Mortgage Real Estate Investment Trusts (REITs) are a type of investment vehicle that specialize in investing in mortgage-backed securities and other mortgage-related assets. The mortgage REIT industry has grown in recent years, as investors seek out high-yielding investments in a low-interest rate environment.
Mortgage REITs generate income by borrowing money at short-term interest rates and investing in long-term mortgage-backed securities. The difference between the short-term borrowing rate and the long-term mortgage yield is the profit margin for the REIT. This strategy allows mortgage REITs to generate high levels of income for their investors, often yielding more than other types of REITs and traditional fixed-income investments.
However, the mortgage REIT industry is also subject to several risks, including interest rate risk, credit risk, and liquidity risk. Interest rate risk arises from the fact that mortgage REITs borrow at short-term rates and invest in long-term assets, meaning their profits are sensitive to changes in interest rates. Credit risk refers to the possibility of defaults or other problems with the underlying mortgages in the REIT’s portfolio. Liquidity risk refers to the possibility that the REIT may have difficulty selling its investments to meet its obligations, particularly during periods of market turbulence. Despite these risks, mortgage REITs continue to be popular among investors, particularly those seeking high-yielding income investments. The mortgage REIT industry has undergone significant changes in recent years, including increased regulation and increased competition from other types of REITs and investment vehicles. However, the industry remains a significant component of the overall REIT market and is likely to continue to play an important role in the future.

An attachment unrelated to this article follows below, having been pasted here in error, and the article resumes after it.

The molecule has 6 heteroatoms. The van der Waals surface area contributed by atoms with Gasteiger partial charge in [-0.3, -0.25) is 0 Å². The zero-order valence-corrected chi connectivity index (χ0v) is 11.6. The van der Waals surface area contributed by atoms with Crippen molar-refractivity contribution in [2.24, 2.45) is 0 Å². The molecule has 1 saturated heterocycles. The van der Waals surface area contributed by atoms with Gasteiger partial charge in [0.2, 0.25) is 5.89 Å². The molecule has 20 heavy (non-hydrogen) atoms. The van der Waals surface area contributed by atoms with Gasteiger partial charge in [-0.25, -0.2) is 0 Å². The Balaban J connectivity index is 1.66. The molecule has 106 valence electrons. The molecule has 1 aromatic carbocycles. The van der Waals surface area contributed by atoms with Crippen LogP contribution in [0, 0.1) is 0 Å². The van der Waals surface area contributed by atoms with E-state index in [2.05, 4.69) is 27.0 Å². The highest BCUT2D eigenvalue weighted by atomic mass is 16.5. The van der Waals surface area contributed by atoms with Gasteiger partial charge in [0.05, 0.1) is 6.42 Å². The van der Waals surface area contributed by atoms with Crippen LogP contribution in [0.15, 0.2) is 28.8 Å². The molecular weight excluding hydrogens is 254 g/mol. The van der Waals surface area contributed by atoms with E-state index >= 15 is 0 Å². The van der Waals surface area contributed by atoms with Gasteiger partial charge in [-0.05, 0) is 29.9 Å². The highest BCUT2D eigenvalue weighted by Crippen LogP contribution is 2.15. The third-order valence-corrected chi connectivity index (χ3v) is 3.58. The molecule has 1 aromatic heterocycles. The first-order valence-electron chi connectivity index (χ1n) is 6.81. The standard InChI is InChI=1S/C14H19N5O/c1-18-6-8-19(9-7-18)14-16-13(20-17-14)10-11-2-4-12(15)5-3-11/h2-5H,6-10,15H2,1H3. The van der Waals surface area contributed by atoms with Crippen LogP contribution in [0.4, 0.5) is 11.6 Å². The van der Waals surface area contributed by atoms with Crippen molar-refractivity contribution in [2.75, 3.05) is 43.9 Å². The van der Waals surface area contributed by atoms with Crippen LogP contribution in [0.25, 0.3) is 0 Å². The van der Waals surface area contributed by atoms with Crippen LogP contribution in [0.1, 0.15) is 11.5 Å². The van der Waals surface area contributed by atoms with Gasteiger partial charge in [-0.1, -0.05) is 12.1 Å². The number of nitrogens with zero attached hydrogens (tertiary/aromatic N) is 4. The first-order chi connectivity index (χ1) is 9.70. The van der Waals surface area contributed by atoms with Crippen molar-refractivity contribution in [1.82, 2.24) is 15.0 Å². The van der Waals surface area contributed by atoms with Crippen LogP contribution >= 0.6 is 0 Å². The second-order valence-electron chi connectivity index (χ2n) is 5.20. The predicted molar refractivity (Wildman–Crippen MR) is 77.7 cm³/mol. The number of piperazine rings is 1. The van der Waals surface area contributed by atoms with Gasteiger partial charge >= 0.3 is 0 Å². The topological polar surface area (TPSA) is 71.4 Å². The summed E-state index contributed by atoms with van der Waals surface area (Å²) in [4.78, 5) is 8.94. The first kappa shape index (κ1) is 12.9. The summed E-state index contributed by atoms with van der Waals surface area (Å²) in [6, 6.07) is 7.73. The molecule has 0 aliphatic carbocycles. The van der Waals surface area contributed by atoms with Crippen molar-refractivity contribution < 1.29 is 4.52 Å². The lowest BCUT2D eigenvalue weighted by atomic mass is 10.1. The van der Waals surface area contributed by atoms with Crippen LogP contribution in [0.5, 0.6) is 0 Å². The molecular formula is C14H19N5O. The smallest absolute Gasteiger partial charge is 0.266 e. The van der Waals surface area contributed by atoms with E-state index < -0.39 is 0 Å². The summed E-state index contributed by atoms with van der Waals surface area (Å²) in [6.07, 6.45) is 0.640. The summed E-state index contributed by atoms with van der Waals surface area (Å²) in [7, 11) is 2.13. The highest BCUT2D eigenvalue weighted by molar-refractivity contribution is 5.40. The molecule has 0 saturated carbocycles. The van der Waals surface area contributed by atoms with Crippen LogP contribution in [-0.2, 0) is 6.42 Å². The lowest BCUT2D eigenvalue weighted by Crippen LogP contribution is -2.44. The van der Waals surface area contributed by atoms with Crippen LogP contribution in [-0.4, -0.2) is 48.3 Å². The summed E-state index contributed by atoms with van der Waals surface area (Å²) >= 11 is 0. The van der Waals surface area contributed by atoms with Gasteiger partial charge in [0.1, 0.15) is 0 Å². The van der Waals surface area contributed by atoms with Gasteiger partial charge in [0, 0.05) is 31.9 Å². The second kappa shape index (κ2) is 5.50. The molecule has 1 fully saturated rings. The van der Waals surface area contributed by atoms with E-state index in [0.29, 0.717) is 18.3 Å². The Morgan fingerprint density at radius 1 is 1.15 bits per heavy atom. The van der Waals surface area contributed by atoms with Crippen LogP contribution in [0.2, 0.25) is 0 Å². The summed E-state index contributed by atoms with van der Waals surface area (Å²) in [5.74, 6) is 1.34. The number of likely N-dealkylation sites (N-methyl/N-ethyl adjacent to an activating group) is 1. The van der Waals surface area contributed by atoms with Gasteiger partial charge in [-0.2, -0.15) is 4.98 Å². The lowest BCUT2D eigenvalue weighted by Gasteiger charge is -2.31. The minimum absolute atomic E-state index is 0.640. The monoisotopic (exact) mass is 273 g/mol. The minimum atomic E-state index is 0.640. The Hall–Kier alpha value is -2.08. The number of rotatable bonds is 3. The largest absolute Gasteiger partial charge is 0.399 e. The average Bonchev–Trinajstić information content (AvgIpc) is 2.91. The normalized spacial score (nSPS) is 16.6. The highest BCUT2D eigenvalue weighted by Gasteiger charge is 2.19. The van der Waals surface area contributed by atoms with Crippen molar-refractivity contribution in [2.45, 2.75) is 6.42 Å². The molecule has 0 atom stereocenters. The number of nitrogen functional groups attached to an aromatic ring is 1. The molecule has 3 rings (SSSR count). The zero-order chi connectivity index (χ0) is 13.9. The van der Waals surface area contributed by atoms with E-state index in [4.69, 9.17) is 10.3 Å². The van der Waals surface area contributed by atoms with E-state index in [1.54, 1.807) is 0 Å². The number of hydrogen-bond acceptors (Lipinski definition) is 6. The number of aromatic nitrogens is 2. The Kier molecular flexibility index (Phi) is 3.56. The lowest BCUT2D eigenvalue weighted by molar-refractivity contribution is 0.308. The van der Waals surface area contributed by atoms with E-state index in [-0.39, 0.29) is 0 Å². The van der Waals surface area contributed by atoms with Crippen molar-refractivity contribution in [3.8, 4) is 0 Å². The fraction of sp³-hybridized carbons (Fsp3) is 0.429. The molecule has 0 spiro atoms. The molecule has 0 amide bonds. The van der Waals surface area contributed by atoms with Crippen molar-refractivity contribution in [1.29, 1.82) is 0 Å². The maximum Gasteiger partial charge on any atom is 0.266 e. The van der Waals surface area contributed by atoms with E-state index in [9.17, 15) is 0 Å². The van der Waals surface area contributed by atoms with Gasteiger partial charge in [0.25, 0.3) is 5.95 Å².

Mortgage REITs generally are in the business of buying packages of residential mortgages from either Fannie Mae or Freddie Mac (agency mortgages) or from other originators of residential mortgages.
Some Mortgage REITs are commercial mortgage REITs meaning they buy mortgages or arrange financing for those building commercial buildings of all types.
It is noted that the coupons of Mortgage REIT preferred stocks are generally higher than many other issuers of preferred stock. This is simply because Mortgage REITs are perceived to be of higher risk, in particular when the general economy is heading toward a recession.
Like preferred stock of all REITs mortgage reits pay dividends that are NOT qualified for preferential tax treatment. The logic is simply that the REIT escapes a level of taxation as they are required to pay out 90% of their taxable income to shareholders thus someone must pay taxes and that is the common and preferred stock owners.
The issues which are entirely GREY pay monthly dividends.